- The US current corporate earnings season is all but over.
- While the results aren’t stellar, they’ve topped analysts’ low expectations — especially when compared with results from their overseas counterparts — and are on track to avoid a decline.
- Still, growth has markedly slowed from prior quarters.
- Morgan Stanley continues to look for a corporate earnings recession this year, starting with the quarter that’s wrapping up in the coming days.
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Public companies had a long list of worries in the first quarter.
The stock market was emerging from the severe late 2018 sell-off that gave way to a shaky start to 2019. Trade tensions between the US and China were simmering (and relations have only deteriorated since then). Signs of slowing growth were cropping up across the market at a late stage in the economic cycle.
Amid the waves of uncertainty, Morgan Stanley strategists told investors in February an earnings recession was imminent, defining that by two or more quarters of flat or negative growth. The consensus called for a 2.4% earnings-per-share decline, Credit Suisse said in early April.
Now with with nearly all of S&P 500 companies’ results in the books this week, the numbers have come in slightly better than expected.
A bottom-line downturn appears likely to be narrowly avoided with a first-quarter earnings gain of 1.5%, according to Bloomberg data. That’s compared with a rise of about 0.5% for companies in Europe, Australasia, and the Far East (EAFE), per Credit Suisse.
So the headline numbers look alright. But a closer analysis reflects fragility under the surface as investors and companies alike grapple with slowing global growth and the perpetual uncertainty of US-China trade negotiations.
“While the approximate 1.5 percent year-over-year earnings growth for the first quarter is above expectations, it pales in comparison to the double-digit year-over-year growth rate experienced over the past two years,” Terry Sandven, the chief equity strategist at US Bank Wealth Management, told Markets Insider.
Growth ‘pales in comparison’ to prior quarters
Several measures of corporate earnings’ health shows significant weakness on a sector-by-sector basis. Here’s a quick rundown on where things stand.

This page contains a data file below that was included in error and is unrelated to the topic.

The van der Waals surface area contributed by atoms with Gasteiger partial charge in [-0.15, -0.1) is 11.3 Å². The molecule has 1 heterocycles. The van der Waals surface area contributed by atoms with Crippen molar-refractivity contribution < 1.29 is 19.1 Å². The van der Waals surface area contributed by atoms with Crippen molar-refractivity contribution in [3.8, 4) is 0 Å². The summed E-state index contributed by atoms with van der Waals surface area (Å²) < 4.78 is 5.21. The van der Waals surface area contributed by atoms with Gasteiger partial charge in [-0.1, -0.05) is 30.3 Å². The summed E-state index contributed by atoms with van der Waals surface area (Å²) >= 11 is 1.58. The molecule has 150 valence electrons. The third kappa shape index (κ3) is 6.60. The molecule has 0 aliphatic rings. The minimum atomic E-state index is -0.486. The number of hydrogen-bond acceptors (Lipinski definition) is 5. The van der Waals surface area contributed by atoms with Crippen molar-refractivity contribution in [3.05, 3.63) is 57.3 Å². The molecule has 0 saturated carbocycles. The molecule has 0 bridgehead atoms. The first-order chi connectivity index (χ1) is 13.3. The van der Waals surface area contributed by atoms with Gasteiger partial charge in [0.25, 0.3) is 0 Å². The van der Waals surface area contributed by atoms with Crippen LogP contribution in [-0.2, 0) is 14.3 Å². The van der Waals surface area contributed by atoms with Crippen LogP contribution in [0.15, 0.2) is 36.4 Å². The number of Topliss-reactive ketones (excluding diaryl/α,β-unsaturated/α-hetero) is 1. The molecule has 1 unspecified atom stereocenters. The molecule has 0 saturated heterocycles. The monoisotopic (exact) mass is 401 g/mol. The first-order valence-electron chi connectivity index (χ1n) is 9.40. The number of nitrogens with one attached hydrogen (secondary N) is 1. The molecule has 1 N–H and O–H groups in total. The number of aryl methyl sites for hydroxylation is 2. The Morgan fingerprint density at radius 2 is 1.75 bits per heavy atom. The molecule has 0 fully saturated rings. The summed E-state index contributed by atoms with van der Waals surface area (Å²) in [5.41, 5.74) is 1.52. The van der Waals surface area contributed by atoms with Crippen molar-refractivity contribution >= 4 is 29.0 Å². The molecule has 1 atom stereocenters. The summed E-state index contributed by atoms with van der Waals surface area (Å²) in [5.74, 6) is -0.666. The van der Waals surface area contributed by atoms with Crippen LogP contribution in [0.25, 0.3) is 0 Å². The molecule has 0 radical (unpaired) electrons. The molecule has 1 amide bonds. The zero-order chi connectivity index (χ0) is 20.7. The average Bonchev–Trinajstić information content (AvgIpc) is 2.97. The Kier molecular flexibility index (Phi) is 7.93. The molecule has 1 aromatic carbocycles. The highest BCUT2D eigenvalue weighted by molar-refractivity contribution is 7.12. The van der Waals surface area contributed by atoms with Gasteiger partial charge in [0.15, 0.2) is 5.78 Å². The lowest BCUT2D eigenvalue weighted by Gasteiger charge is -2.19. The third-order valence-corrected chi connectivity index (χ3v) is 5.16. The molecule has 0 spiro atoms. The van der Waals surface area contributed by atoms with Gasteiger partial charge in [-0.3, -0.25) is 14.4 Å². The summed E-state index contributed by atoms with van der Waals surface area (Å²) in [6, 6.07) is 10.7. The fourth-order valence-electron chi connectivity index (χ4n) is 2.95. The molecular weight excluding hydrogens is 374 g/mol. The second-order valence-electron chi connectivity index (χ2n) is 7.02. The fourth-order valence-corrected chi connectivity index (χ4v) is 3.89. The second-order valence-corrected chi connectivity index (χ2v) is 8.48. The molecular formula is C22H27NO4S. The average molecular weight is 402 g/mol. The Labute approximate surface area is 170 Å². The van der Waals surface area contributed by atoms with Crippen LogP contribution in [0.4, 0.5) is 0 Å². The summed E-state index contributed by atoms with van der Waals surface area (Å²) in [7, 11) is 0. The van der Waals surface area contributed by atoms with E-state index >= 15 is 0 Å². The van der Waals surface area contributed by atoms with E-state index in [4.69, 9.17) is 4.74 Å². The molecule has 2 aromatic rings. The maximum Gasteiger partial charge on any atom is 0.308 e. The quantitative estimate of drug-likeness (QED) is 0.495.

While the first-quarter’s earnings growth is the 11th-straight quarterly year-on-year rise, that’s a significant decline from the fourth-quarter’s 16.8% rise and the third-quarter’s 28.4% growth, according to a Yardeni Research report.
Meanwhile the firm said just six of the S&P 500’s 11 sectors have reported positive year-on-year earnings growth — with only one rising at a double-digit percentage rate. That compares with a respective 10 and seven sectors in the fourth quarter.
More granularly, real estate and utilities are the only sectors to have recorded stronger quarter-over-quarter growth.
And notably, earnings growth is trailing sales growth for the first time since the first half of 2016, a particularly volatile period for the financial markets, according to Yardeni Research.
S&P 500 sales have increased by 4.4% during the first quarter compared to the same period last year, with sales in the healthcare sector leading the pack, according to Oppenheimer.
That compares with profits growth of a tepid 1.5% compared to the same time last year.
And Morgan Stanley strategists, led by Michael Wilson, aren’t backing off their call for an earnings recession.
“With ‘Better than Feared’ 1Q earnings now complete, our concerns about a 2H recovery remain,” the strategists led by Wilson wrote in a Monday report.
When all is said and done it looks like first-quarter earnings-per-share growth will have declined 43 basis points, according to Wilson. He maintains broadly cautious about the stock market and has a year-end target of 2,750 on the S&P 500, just 0.8% below current levels.
“We continue to recommend a combination of defensive and reasonably priced quality stocks at this stage of the economic and volatility cycle,” they wrote. “However, we expect the winners to get narrower as volatility picks up.”
They think the next bout of volatility in the equity market will come from “weaker growth and earnings misses from stocks that are not priced for it.”
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